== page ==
I decided to do a sort of introduction with a Top Five Favorites from various genres.

 1. Uprooted by Naomi Novik (Science Fiction)

The more people recommend something, the less likely I am to read it and this book was recommended to me several times. I am glad I put that aside and picked it up. I read until 3 am the first night; reluctantly went to bed, and when I got up I finished reading it and immediately started it over again. This is the first time that has ever occurred. This novel, although categorized as YA is not just meant for teens. The main character, Agnieszka, lives in a small town on the border of The Wood, where evil things live, and it is not safe for anyone to enter. There is a sorcerer who is the Lord over Agnieszka’s town and several others, and protects them and the kingdom from The Wood. Every ten years, the sorcerer chooses a girl from one of the villages to live with him as his servant and everyone knows that Kasia, Agnieszka’s best friend, will be chosen for she is the most beautiful and best at everything. Except being an untidy mess and being the best forager – those belong to Agnieszka. Kasia and Agnieszka have been preparing their whole lives for being separated. When the time came, their bond of friendship and love cannot be broken even by distance, magic and the evils of The Wood.

Another Matchmaker; Andrea has also written about Uprooted. Read her post here.

2. The Last of the Doughboys by Richard Rubin (Non-fiction)

This book, though long and full of facts, does not feel tedious or take long to get through. Rubin’s book, also has one of the best opening paragraphs I have ever read. The author, Richard Rubin, started interviewing the last surviving members of the American Expeditionary Forces from World War I in 2003. It seems hard to believe that anyone would be left who actually served, but Rubin found them, ranging in ages from 101 to 113. Their tales are both heart-breaking and heart-warming. I learned so many things while reading this book: Germany paid their last reparation payment from World War I in 2010; there was an all-black regiment – nick-named the Harlem Hellfighters – one of the fiercest teams out there. We also get to learn a little bit about the music of the era, and books that the soldiers were given. A fascinating read for history buffs.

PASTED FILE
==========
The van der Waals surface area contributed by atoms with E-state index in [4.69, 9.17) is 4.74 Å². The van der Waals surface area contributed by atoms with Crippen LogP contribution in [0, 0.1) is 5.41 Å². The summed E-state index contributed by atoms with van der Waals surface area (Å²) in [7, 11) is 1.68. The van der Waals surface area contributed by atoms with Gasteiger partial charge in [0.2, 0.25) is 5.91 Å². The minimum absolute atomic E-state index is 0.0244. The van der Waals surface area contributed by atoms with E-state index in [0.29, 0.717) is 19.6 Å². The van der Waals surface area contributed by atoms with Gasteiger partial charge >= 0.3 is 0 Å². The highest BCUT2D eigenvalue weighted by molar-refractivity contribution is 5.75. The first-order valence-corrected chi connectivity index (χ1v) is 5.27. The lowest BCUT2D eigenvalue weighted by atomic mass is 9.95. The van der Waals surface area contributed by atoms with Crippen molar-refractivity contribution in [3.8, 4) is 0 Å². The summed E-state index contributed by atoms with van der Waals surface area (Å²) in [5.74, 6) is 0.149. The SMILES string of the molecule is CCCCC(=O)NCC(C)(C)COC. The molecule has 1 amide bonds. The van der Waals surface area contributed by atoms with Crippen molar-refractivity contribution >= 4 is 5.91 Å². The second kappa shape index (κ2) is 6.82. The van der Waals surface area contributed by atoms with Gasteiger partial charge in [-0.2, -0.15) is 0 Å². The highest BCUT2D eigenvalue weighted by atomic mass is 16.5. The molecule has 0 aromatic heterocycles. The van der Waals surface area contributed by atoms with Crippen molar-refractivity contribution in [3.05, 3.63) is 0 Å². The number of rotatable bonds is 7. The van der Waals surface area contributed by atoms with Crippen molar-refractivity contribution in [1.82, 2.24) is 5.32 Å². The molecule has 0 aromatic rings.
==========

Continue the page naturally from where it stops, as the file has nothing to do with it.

3. Cards on the Table by Agatha Christie (Mystery)

I first read this mystery novel over a decade ago but I have read it several times since then and it remains one of my favorites by Ms. Christie. It is a Hercule Poirot story, and introduces a recurring character Ariadne Oliver, herself a mystery writer. The murder takes place at a card party, something that’s no longer around in this day and age. Despite having never been to a card party, nor knowing how Bridge is played, I was hooked from the first moment. The host of the party Mr. Shaitana claims that this card party is really a murder party: four of the guests have committed murder, and four are Detectives or Police Officers there to solve the crimes. When Mr. Shaitana is killed at his own party – in the very same room as all the guests – things really start to get interesting. A fun way to borrow this is as a book on c.d., read by Hugh Fraser who played Captain Hastings in Agatha Christie’s Poirot series by the BBC.

4. Feed by Mira Grant (Science-Fiction)

Yes, it’s a Zombie Apocalypse novel. However the theory of how the virus got started is so well thought out that it scares me. It all starts in 2014, in Ohio: it’s now 2039, and two internet journalists, Shaun and Georgia Mason, are invited to cover the campaign for Senator Ryman who is running for President. It seems as though all their dreams are finally coming true until someone attempts to assassinate Senator Ryman using zombies. Shaun and Georgia start investigating the attacks and find that there’s a whole lot more going on underneath the surface of this campaign and it just might cost them their lives.


5. Yes Please by Amy Poehler (Biography)

I listened to this via Playaway and, while I am sure it was funny to read, it was great to listen to because Amy Poehler reads it herself. We learn about her early life, how she got started in comedy, her marriage, being pregnant while filming SNL, and her children. It was funny and even poignant in places, Amy offers some of her best bits of advice and wisdom. Highly recommend.



Here’s how to order these titles for yourself:


The Last of the Doughboys

Cards on the Table


Yes Please

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